ADtranz low floor tram
The ADtranz low floor tram was introduced in the 1990s as the world's first tram with a completely low floor. This tram was developed by MAN for the Bremen urban transport system. The prototype, tram number 3801, was first publicly introduced on 9 February 1990. From 1991 to 1993, it was tested in many European cities. Ten German cities have purchased this type. Adtranz took over the rail division of MAN in 1990.
The naming scheme is GTxN/M/S/K from German Gelenk-Triebwagen (articulated propelled railcar) with x axles for a specific gauge (Normalspur - standard gauge, Meterspur - meter gauge, Schmalspur - narrow gauge, Kapspur - cape gauge). Delivered models include the standard-gauge version that was named GT6N or GT8N and the metre-gauge version that was called GT6M.
ADtranz low floor trams come in lengths of three or four modules, all of which are approximately the same length. Under each module lies a bogie; the low floor, however, constrains the bogie's movement. Two of the axles are electrified linked to the bogie truck by means of a universal joint. Characteristic of this tram is its abiliity to follow curves, which requires a special track layout. This occurs when the first or last module drives through an arc and drags the other two modules (which are on the straight) after it.
The company Hansa Waggonbau in Bremen had been among the first to introduce the concept of articulated railcars which was delivered to customers with the GT4 model since 1959. The fading interest in tram operation in the 1970s led to a bankruptcy of the company in 1975. Renewed interest in the concept sprang up in the late 1980s with Bremen and Munich to look for modernized versions of the GT type series. This included the wish for a low floor variant and all rail cars to be propelled. MAN took over the task to create a test model (number 561) in 1985 which had 3 units (instead of the 2 units of the GT4). The first model be on delivery (GT6N) was a three part electrical multiple unit (EMU) as well.
Tram operation includes:
- Augsburg: 12 GT6M
- Frankfurt (Oder): 8 GT8M
- Jena: 33 GT6M
- Mainz: 16 GT6M
- Zwickau: 12 GT6M
- Berlin: 150 GT6N
- Bremen: 78 GT6N
- Munich: 70 GT6N
- Norrköping: 4 GT6N (bought from Bremen and Munich)
- Nuremberg: 14 GT6N
- Kumamoto: 4 GT4N
- Braunschweig: 12 GT6S
- Takaoka: 4 GT4K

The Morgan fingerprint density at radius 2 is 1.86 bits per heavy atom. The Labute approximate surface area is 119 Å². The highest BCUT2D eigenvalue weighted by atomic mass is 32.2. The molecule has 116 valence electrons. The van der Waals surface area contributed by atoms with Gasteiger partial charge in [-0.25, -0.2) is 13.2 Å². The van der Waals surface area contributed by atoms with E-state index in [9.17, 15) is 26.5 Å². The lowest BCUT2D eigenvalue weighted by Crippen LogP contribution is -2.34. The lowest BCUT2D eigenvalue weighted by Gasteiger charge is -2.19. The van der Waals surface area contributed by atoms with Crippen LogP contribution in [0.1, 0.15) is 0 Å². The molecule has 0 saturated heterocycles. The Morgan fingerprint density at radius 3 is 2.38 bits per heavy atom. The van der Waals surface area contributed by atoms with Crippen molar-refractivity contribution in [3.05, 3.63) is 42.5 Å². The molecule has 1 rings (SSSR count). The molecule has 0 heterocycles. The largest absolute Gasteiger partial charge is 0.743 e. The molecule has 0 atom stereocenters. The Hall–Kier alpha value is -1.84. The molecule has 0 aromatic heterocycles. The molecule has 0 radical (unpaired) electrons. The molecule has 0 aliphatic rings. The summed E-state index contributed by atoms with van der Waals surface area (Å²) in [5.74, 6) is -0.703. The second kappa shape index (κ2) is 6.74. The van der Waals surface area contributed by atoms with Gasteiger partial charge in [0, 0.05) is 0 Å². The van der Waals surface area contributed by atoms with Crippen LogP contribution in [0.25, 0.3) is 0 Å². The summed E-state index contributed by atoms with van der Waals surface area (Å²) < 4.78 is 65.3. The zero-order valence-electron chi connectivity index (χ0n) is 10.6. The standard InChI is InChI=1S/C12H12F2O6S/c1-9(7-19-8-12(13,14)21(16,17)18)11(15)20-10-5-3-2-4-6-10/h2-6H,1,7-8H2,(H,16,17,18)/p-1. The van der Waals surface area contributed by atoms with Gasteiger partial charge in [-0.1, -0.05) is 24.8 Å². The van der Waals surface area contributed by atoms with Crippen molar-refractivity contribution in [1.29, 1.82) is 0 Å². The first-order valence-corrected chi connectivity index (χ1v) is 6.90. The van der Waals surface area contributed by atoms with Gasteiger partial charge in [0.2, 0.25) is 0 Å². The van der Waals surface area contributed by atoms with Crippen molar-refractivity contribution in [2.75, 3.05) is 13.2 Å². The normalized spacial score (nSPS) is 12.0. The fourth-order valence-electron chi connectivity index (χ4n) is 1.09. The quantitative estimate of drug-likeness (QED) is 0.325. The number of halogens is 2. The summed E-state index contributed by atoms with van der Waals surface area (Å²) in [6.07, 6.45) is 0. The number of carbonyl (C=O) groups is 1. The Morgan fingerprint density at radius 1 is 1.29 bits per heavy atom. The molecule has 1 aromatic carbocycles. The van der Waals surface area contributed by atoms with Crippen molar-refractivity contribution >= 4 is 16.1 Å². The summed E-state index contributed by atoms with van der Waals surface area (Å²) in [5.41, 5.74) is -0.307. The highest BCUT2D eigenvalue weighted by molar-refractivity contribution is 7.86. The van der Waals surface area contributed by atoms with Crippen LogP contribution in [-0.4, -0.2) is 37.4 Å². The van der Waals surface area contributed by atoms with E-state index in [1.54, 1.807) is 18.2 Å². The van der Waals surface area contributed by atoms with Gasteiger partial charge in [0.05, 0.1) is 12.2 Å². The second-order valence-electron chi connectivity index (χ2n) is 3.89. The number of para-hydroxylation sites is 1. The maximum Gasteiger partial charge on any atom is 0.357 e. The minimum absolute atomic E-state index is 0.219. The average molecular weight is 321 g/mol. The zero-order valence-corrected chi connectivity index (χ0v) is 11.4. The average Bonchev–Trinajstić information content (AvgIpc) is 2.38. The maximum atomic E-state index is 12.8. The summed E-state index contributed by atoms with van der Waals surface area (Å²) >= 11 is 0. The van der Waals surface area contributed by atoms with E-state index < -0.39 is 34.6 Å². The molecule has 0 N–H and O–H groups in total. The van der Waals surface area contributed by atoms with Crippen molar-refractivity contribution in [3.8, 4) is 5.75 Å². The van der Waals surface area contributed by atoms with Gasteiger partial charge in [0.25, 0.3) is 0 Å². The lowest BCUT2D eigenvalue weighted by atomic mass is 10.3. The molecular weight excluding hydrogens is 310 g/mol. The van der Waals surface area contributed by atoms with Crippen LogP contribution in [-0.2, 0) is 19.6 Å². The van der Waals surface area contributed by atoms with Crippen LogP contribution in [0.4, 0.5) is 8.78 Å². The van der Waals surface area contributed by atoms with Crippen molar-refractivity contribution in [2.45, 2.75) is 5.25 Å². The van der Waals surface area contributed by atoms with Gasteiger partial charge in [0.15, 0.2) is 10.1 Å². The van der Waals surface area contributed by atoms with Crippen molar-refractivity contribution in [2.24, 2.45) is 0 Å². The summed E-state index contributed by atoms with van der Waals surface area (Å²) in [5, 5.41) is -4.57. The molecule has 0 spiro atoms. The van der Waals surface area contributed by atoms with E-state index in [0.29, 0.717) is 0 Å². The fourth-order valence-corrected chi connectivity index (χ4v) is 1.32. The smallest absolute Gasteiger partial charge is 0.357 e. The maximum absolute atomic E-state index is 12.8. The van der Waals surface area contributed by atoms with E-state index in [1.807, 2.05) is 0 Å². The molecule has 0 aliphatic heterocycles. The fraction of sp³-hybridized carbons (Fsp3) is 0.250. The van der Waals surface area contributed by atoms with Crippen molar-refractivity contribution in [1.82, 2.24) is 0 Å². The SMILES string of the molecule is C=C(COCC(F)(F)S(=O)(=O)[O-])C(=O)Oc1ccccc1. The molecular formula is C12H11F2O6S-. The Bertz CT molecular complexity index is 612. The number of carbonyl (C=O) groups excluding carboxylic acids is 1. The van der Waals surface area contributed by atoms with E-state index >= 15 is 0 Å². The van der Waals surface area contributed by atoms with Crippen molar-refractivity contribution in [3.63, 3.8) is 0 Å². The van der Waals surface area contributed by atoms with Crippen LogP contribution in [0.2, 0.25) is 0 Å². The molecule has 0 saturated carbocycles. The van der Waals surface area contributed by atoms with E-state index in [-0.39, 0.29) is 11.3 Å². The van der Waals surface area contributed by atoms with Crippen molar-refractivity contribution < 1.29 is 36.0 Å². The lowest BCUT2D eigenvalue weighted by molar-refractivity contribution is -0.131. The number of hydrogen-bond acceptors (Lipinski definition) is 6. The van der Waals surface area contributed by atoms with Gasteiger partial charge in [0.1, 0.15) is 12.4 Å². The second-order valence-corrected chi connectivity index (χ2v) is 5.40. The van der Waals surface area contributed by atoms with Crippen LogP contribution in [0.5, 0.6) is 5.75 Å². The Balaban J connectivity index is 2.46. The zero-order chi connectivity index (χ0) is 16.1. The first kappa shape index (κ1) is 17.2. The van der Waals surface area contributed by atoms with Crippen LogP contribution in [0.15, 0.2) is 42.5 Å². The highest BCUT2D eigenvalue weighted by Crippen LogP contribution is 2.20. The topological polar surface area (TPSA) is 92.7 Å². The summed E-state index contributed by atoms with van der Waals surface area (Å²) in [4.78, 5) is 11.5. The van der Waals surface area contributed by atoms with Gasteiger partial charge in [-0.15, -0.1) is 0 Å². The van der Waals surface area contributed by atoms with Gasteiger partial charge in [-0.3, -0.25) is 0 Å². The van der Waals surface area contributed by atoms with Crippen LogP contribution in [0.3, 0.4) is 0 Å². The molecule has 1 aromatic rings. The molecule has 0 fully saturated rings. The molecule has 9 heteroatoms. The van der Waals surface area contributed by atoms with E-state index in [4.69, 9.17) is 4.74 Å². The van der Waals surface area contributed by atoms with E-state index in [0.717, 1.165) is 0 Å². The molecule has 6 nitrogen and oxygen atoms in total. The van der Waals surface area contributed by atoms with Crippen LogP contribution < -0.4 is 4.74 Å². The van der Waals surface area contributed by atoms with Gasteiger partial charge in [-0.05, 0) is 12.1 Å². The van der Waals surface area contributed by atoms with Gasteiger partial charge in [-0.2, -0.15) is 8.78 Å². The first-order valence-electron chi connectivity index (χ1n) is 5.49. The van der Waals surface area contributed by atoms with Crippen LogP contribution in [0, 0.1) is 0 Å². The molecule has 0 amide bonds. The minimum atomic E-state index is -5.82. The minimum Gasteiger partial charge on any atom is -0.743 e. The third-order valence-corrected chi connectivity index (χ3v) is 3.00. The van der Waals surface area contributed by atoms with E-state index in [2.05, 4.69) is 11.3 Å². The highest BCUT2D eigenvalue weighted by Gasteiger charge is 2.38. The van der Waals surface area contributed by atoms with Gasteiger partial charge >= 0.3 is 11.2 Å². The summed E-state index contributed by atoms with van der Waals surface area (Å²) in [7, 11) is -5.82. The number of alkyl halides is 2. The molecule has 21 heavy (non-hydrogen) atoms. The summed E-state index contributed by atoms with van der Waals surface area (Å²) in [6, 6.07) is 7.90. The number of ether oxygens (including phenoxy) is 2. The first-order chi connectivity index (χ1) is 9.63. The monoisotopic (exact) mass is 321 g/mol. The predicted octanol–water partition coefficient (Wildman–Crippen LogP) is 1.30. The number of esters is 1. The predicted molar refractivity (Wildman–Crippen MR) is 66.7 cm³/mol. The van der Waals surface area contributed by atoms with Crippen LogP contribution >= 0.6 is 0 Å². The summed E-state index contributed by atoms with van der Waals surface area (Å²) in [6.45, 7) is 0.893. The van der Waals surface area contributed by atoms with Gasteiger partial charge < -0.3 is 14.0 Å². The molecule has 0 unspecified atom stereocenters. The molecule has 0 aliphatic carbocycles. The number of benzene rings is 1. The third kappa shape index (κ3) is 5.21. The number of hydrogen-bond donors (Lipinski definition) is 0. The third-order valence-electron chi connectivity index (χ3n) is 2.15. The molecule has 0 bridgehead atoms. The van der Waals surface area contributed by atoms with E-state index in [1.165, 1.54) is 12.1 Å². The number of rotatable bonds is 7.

- Okayama: 1 GT4K
- Toyama: 7 GT4K
On the small tramnet in the Swedish city Norrköping they have four second-hand Adtranz-tram services since the end of the millennium. The different trams is the prototype "Bremen" (tram 3801) and three trams from Munich.
The response on the Adtranz's second generation trams was not successful on the market. Only Munich and Nuremberg ordered this type. Except for being renewed with the latest technology, it also featured a larger distance between the axles knows to this material (2 meters instead of 1.85 meter) so that the leg space on top of the bogies could be increased. Another difference is, which there here really talk is not of a 4-moduled tram (as the one provided to Bremen), but previously of two double-modulated trams. In the middle, the articulation has been lengthened and redesigned, so that the movements of the first and last two modules couldn't influence each other. Because of this swinging the modules is limited at - and driving out the arcs.
Tram operation includes:
- Munich: 20 GT8N
- Nuremberg: 26 GT8N
When Bombardier Transportation bought Adtranz, the GTx-trams was removed from the catalogue.
Bombardier Transportation is offering the Flexity family of tram models that also use the concept of articulated railcars for low floor trams which includes Flexity Classic, Flexity Outlook, Flexity Swift, Flexity Link, Flexity Berlin and Flexity 2 so far.
Siemens Transportation had been offering the Combino models with articulated railcars until some Combino construction flaws were observed. Thew new Combino Supra family of tram models features a double articulation join similar to the second generation of ADtranz low floor trams. These have already been sold to Budapest and Almada (Portugal).
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